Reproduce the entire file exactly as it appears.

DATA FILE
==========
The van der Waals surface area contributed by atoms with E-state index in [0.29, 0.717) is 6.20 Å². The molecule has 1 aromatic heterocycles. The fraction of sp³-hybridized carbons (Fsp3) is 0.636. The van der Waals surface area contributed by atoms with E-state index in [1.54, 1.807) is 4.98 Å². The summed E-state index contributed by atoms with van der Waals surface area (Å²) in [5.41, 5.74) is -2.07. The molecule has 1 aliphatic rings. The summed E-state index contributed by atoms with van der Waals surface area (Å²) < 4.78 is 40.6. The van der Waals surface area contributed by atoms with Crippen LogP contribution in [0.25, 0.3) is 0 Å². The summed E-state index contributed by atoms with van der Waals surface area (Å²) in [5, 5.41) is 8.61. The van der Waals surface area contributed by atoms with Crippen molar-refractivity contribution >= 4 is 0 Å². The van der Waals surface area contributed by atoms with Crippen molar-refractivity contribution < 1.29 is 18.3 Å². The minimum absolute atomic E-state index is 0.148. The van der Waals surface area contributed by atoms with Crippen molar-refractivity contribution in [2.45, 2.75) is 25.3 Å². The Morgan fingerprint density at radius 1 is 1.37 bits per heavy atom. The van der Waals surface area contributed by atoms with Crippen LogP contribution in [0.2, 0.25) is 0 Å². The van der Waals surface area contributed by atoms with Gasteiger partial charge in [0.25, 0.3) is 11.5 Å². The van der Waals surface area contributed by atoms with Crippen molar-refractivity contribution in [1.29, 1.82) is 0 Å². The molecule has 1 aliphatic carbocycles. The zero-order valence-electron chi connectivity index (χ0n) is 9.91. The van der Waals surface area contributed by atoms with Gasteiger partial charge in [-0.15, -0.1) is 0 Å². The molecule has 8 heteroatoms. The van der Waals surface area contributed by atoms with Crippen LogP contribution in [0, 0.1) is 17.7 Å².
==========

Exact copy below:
The van der Waals surface area contributed by atoms with E-state index in [0.29, 0.717) is 6.20 Å². The molecule has 1 aromatic heterocycles. The fraction of sp³-hybridized carbons (Fsp3) is 0.636. The van der Waals surface area contributed by atoms with E-state index in [1.54, 1.807) is 4.98 Å². The summed E-state index contributed by atoms with van der Waals surface area (Å²) in [5.41, 5.74) is -2.07. The molecule has 1 aliphatic rings. The summed E-state index contributed by atoms with van der Waals surface area (Å²) < 4.78 is 40.6. The van der Waals surface area contributed by atoms with Crippen LogP contribution in [0.25, 0.3) is 0 Å². The summed E-state index contributed by atoms with van der Waals surface area (Å²) in [5, 5.41) is 8.61. The van der Waals surface area contributed by atoms with Crippen molar-refractivity contribution >= 4 is 0 Å². The van der Waals surface area contributed by atoms with Crippen molar-refractivity contribution < 1.29 is 18.3 Å². The minimum absolute atomic E-state index is 0.148. The van der Waals surface area contributed by atoms with Crippen molar-refractivity contribution in [2.45, 2.75) is 25.3 Å². The Morgan fingerprint density at radius 1 is 1.37 bits per heavy atom. The van der Waals surface area contributed by atoms with Crippen LogP contribution in [0.2, 0.25) is 0 Å². The van der Waals surface area contributed by atoms with Gasteiger partial charge in [0.25, 0.3) is 11.5 Å². The van der Waals surface area contributed by atoms with Crippen molar-refractivity contribution in [1.29, 1.82) is 0 Å². The molecule has 1 aliphatic carbocycles. The zero-order valence-electron chi connectivity index (χ0n) is 9.91. The van der Waals surface area contributed by atoms with Gasteiger partial charge in [-0.15, -0.1) is 0 Å². The molecule has 8 heteroatoms. The van der Waals surface area contributed by atoms with Crippen LogP contribution in [0, 0.1) is 17.7 Å².